Ann Johnson: I think that's fascinating. And I always liked that drug campaign 'cause it was visual, right? And it was visceral. And you could see this is your brain. This is your brain on drugs. And it was the - you know, the fried egg in the pan soon as you think about it.
Ann Johnson: So let's pivot. In cybersecurity, we often focus on the negative, but it's actually a really exciting time for the industry as we think about new solutions and bringing new talent in. I'd love to hear from you what you've most enjoyed about your career in cybersecurity.
Rinki Sethi: It always comes down to the people for me. I'm really fortunate to have, like, amazing folks that I've worked with, and I love seeing folks, like, their careers rise. And like I said, I talked about the Girl Scouts a little bit. It warms my heart to think about these new girls that learned about cybersecurity, that entered the Girl Scouts now are pursuing careers in cybersecurity, and hopefully at one point we'll see them as CISOs that we're working for. And so that's what makes me the most proud. It gives me goosebumps just as I'm talking to you about it.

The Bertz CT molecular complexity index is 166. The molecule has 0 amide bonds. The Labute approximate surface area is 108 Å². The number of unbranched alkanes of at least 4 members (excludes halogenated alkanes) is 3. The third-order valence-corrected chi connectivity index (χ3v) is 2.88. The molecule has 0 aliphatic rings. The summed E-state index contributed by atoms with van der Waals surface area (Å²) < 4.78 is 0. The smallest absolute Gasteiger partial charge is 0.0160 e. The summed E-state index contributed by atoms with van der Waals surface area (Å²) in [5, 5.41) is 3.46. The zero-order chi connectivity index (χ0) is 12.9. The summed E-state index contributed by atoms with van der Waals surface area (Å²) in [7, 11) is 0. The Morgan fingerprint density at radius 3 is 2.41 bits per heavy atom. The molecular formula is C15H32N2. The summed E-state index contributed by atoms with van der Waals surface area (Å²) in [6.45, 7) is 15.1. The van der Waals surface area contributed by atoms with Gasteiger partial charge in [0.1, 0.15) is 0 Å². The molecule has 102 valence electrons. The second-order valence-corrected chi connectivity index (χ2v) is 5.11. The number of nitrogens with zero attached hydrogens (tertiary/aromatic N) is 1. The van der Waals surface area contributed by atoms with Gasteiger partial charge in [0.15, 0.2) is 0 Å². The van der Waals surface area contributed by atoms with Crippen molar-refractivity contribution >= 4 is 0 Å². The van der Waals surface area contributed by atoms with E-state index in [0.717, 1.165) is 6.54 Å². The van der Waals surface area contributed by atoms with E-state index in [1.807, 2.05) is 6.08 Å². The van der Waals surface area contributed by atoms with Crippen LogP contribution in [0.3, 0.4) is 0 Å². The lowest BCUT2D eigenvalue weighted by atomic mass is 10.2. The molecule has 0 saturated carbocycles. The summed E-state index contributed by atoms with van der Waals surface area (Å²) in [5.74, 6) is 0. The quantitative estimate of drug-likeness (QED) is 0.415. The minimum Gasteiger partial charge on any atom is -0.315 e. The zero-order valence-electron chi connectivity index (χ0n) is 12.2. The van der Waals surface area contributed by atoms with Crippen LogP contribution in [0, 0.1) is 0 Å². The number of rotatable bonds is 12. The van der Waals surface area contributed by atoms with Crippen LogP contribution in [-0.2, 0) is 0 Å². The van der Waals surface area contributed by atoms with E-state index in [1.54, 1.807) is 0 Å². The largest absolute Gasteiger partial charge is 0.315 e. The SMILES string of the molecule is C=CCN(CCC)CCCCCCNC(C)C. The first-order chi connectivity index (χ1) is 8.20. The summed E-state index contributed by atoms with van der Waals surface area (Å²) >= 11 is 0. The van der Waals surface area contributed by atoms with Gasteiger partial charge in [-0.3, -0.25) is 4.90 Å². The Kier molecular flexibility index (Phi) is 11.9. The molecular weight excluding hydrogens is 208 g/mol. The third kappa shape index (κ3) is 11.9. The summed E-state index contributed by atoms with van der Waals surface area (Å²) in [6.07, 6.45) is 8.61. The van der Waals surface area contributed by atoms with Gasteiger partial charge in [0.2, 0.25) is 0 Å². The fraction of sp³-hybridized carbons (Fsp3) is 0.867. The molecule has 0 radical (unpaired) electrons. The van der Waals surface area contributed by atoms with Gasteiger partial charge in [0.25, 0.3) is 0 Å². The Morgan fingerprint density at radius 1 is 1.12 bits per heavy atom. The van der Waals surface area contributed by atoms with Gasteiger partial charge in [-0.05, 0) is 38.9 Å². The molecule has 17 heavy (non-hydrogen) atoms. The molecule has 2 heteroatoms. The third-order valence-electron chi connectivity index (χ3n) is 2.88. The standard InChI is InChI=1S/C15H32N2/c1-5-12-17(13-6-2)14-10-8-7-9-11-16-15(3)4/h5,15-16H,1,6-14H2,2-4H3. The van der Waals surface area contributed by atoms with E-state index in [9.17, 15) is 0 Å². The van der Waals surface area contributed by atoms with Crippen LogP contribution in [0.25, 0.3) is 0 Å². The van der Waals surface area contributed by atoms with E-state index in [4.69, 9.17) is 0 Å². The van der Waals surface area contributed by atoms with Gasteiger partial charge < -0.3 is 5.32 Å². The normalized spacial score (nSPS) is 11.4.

Rinki Sethi: And I think, you know, seeing, like, just us being able to solve really challenging problems, bringing diverse teams together - I mean, I talk about this a lot. And Ann, you've heard me say it in so many different forums that we've been together in. But you know, I think with the number of challenges that we're going to face in information security, we're just not even - like, we're not close to prepared for it, and we don't have the talent pool that we need right now. And so we got to start thinking outside of the, like, boundaries around - hey, how many years of experience does someone have in cyber? - and start really investing in bringing talent in.